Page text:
The Father of Busytown
The man who created Bananas Gorilla with his armload of watches, Sergeant Murphy blowing his whistle, and Mr. Fixit with his chest of tools, was — in his early years — a Ridgefielder.
Many kids who grew up from the 1960s onward knew the creations of Richard Scarry. Huckle Cat, Lowly Worm, and many other characters from his pen have been friends to tens of millions of children.
“Scarry revealed to kids that the everyday world was a place that could be understood — and that learning was fun,” said one biography of the author and illustrator.
Born in 1919 in Boston, Richard Scarry dropped out of business school and then studied at the Museum of Fine Arts School in Boston. After serving as an Army lieutenant during World War II, he became a freelance artist in New York City.
In 1950, he illustrated Katherine Jackson’s “The Animals Merry Christmas” for Simon and Schuster, and a career was born; first editions of this 19-cent book can fetch hundreds of dollars today.
In February 1951, he and his wife Patsy moved to Ridgefield from New York City, leasing a place on the Conklin farm on North Street — a locale that inspired many of his later farm illustrations. In 1953, the couple bought their first home, also on North Street. The Scarrys could often be seen driving around town in their MG sports car.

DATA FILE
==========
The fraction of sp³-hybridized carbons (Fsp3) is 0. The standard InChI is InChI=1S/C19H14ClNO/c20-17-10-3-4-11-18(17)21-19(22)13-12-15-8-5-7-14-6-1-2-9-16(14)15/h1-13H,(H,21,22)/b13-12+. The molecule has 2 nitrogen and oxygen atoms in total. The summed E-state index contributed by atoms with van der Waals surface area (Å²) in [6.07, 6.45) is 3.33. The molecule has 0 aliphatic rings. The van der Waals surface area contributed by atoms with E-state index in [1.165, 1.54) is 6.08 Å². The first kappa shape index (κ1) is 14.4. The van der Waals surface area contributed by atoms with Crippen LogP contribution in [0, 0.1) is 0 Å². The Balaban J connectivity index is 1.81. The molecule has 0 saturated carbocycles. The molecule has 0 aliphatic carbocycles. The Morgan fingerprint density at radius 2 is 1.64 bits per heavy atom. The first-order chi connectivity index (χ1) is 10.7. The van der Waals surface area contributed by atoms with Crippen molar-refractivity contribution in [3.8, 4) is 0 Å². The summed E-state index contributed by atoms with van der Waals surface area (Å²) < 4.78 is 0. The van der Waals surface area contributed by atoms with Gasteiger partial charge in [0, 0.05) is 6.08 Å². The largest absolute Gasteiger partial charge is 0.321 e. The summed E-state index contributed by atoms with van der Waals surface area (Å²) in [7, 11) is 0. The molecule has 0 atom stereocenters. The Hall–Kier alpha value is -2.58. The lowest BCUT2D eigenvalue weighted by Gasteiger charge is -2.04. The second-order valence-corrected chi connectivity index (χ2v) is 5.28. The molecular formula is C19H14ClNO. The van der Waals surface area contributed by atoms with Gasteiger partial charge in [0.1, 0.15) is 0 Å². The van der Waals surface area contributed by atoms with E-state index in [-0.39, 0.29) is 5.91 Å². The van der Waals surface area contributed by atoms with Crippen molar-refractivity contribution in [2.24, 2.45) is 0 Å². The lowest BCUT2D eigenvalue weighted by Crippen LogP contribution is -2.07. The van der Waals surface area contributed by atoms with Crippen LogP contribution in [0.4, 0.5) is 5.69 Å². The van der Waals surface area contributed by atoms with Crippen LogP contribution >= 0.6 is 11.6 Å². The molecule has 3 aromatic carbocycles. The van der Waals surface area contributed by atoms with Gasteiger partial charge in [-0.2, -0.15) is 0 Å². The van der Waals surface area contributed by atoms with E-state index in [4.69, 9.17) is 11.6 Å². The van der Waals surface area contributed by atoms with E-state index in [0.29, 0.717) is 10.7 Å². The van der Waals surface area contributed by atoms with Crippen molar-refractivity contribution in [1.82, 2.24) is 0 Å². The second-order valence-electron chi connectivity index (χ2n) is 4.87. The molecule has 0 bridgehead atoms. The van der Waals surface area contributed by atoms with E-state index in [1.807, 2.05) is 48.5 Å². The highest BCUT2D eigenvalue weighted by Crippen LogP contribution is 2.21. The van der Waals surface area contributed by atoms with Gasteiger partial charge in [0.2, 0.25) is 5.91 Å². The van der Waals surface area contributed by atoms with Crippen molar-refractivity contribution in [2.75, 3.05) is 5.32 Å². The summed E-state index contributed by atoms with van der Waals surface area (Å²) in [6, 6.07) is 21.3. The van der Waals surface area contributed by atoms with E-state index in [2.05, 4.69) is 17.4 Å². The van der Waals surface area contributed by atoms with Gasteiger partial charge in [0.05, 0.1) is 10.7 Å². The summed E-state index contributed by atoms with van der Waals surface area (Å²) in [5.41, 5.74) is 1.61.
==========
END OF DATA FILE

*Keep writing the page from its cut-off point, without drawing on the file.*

Throughout the 50s he illustrated books for Golden Press. In 1955, he did Jane Werner’s “Smokey the Bear,” a Golden Book. Many of today’s images of Smoky the Bear are based on Scarry’s imagining of him.
In 1953, their son was born; though they named him Richard Jr., he was always called Huck — like the Busytown cat who would follow — and today Huck Scarry produces children’s books himself.
In 1959, the Scarrys moved to Westport, and 10 years later, to Switzerland.
Scarry’s first major success as an author illustrator was “The Best Word Book Ever,” published in 1963, which introduced Busytown; it sold more than seven million copies in its first 12 years. Over his 26-year career, he did more than 300 books that have sold more than 100 million copies in 30 languages; scores are still in print.
“I’m not interested in creating a book that is read once and then placed on the shelf and forgotten,” he once said. “I am very happy when people write that they have worn out my books, or that they are held together by Scotch tape. I consider that the ultimate compliment.”
He died in 1994 in Switzerland at the age of 75. His papers and much of his art are now in the University of Connecticut archives. Huck lives in Vienna.
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